Mark a 3-1/2 in. x 3/4-in. notch into the adjustable support uprights (B) and two 3-1/2 in. x 3/4-in. notches into the adjustable support top (A), 8-1/2 in. from the ends. Set your table saw blade to 3/4-in. and run the boards with a miter gauge to create numerous kerfs for the half lap joints. Hammer out the leftover wood. Chisel the notch flat and sand to smooth to create the final half lap joint.

Step 5

Drill holes into the adjustable support uprights

Adjustable Sawhorse Drill holes into the uprights

Mark out 2 in. increments, centered into the faces of the adjustable support uprights (B). Use a speed square to make sure the holes line up across both uprights. Mark the hole locations with a punch and hammer. Drill the holes with a 1/2-in. spade bit into a sacrificial board to reduce blowout.

Step 6

Fasten together the adjustable assembly

Adjustable Sawhorse Create adjustable assembly

Fit the adjustable support upright (B) notches into the adjustable support top (A) notches and fasten with five 1-1/4 in. construction screws into each to create the adjustable assembly. Use a speed square to make sure the uprights are at a 90-degree angle.

Step 7

Bevel and attach the legs to the top assembly

Adjustable Sawhorse Create and attach legs to the top assembly

Miter an initial 20-degree angle into one of the 1x4 pine boards with the miter saw, measure 30-5/8 in. and then cut another, parallel miter for the four legs (F). Flip the top assembly over and temporarily fasten the legs to the top assembly with 2-in. 18-gauge brad nails. Fasten the legs permanently with 1-1/4 in. construction screws.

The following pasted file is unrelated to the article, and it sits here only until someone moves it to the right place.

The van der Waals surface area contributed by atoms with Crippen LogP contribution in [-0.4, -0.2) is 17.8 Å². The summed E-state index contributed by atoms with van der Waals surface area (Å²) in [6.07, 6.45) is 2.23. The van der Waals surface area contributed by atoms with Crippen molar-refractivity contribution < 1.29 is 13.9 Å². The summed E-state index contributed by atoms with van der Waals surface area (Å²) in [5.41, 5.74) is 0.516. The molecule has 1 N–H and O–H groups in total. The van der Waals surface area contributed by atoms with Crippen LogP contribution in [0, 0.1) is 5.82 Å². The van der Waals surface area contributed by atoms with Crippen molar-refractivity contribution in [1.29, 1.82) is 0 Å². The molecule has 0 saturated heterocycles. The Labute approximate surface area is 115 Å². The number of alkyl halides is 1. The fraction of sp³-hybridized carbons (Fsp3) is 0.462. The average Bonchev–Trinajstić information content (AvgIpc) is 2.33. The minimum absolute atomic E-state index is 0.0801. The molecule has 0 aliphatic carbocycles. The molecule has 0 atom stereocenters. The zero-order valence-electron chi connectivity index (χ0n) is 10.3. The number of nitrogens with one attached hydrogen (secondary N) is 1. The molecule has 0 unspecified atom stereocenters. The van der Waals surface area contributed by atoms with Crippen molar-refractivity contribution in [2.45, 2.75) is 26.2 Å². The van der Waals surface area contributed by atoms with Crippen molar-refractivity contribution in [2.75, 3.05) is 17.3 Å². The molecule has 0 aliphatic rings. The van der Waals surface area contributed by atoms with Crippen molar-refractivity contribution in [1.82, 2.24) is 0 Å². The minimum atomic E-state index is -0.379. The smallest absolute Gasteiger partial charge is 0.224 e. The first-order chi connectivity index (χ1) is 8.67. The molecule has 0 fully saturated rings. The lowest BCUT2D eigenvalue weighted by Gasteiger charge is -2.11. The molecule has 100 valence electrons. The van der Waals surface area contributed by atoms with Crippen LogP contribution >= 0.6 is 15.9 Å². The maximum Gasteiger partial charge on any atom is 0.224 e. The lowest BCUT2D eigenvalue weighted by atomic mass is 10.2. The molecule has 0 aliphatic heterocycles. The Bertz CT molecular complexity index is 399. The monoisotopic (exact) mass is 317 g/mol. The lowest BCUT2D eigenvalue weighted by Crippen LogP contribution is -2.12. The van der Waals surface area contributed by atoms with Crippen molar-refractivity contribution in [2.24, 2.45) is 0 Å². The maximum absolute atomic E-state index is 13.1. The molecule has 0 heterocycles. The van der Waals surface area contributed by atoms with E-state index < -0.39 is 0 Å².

Step 8

Make and fasten the gussets

Adjustable Sawhorse Gussets

Rip the 1/2-in. plywood to a 6 in. strip. Scribe both sides along the legs. Cut the angle on the miter saw to create the gussets (J). Repeat for the other end cap. Fasten the end caps directly to the legs with 1-1/4 in. construction screws.

Step 9

Fasten the guides and leads to the sawhorse

Adjustable Sawhorse Guides

With the adjustable assembly into the rest of the sawhorse, temporarily fasten the 2x2 lower guides (K) to the gussets (H) with an 18-gauge brad nail gun so the the bottom of the 2x2 is flush with the bottom edge of the gussets (H). Make sure the adjustable assembly has a 1/8-in. gap on either side to allow for some play. Permanently fasten the lower guides (K) with 1-1/4 in. construction screws. Rip the 1/2-in. plywood to 4-1/2 in. on the table saw and crosscut 1 in. pieces out of that strip for the guide stays (L). Fasten the guide stays (L) to the top of the support leaders with 1/8-in. gaps between the support assembly and the guide stays (L).

Step 10

Fasten the leg braces

Adjustable Sawhorse Scribe ends

Fasten the 1x4 front/back braces (Part G) 15-1/2 in. from the top of the legs (F) directly to the face with 1-1/4 in. construction screws. Take the end braces to the sawhorse and scribe the angles into the end brace board. Cut the mitered angles on the miter saw to create the end braces (H). Fasten the end braces (H) to the edges of the legs (F) with 1-1/4 in. construction screws. Repeat on the other side to complete the sawhorse.